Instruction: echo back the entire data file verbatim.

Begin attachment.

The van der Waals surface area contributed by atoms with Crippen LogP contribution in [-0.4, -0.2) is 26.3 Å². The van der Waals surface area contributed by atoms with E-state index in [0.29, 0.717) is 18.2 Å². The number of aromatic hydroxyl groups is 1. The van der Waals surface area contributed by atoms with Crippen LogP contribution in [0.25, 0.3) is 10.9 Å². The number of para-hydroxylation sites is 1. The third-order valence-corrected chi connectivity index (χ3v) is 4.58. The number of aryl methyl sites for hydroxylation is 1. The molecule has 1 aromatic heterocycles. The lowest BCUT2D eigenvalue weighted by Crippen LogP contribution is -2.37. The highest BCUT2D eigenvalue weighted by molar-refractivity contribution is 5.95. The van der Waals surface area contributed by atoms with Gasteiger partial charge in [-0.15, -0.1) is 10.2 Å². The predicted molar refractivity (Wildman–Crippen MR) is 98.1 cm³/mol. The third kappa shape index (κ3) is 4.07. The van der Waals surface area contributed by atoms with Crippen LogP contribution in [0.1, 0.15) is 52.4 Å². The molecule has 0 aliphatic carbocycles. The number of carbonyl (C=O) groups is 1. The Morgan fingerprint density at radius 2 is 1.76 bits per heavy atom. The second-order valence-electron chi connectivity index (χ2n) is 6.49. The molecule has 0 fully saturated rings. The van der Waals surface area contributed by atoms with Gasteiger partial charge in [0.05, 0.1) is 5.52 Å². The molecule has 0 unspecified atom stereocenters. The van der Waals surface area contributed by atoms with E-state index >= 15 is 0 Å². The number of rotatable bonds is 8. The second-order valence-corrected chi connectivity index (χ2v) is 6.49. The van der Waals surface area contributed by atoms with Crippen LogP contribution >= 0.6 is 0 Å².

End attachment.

The van der Waals surface area contributed by atoms with Crippen LogP contribution in [-0.4, -0.2) is 26.3 Å². The van der Waals surface area contributed by atoms with E-state index in [0.29, 0.717) is 18.2 Å². The number of aromatic hydroxyl groups is 1. The van der Waals surface area contributed by atoms with Crippen LogP contribution in [0.25, 0.3) is 10.9 Å². The number of para-hydroxylation sites is 1. The third-order valence-corrected chi connectivity index (χ3v) is 4.58. The number of aryl methyl sites for hydroxylation is 1. The molecule has 1 aromatic heterocycles. The lowest BCUT2D eigenvalue weighted by Crippen LogP contribution is -2.37. The highest BCUT2D eigenvalue weighted by molar-refractivity contribution is 5.95. The van der Waals surface area contributed by atoms with Gasteiger partial charge in [-0.15, -0.1) is 10.2 Å². The predicted molar refractivity (Wildman–Crippen MR) is 98.1 cm³/mol. The third kappa shape index (κ3) is 4.07. The van der Waals surface area contributed by atoms with Crippen LogP contribution in [0.1, 0.15) is 52.4 Å². The molecule has 0 aliphatic carbocycles. The number of carbonyl (C=O) groups is 1. The Morgan fingerprint density at radius 2 is 1.76 bits per heavy atom. The second-order valence-electron chi connectivity index (χ2n) is 6.49. The molecule has 0 fully saturated rings. The van der Waals surface area contributed by atoms with Gasteiger partial charge in [0.05, 0.1) is 5.52 Å². The molecule has 0 unspecified atom stereocenters. The van der Waals surface area contributed by atoms with E-state index >= 15 is 0 Å². The number of rotatable bonds is 8. The second-order valence-corrected chi connectivity index (χ2v) is 6.49. The van der Waals surface area contributed by atoms with Crippen LogP contribution >= 0.6 is 0 Å².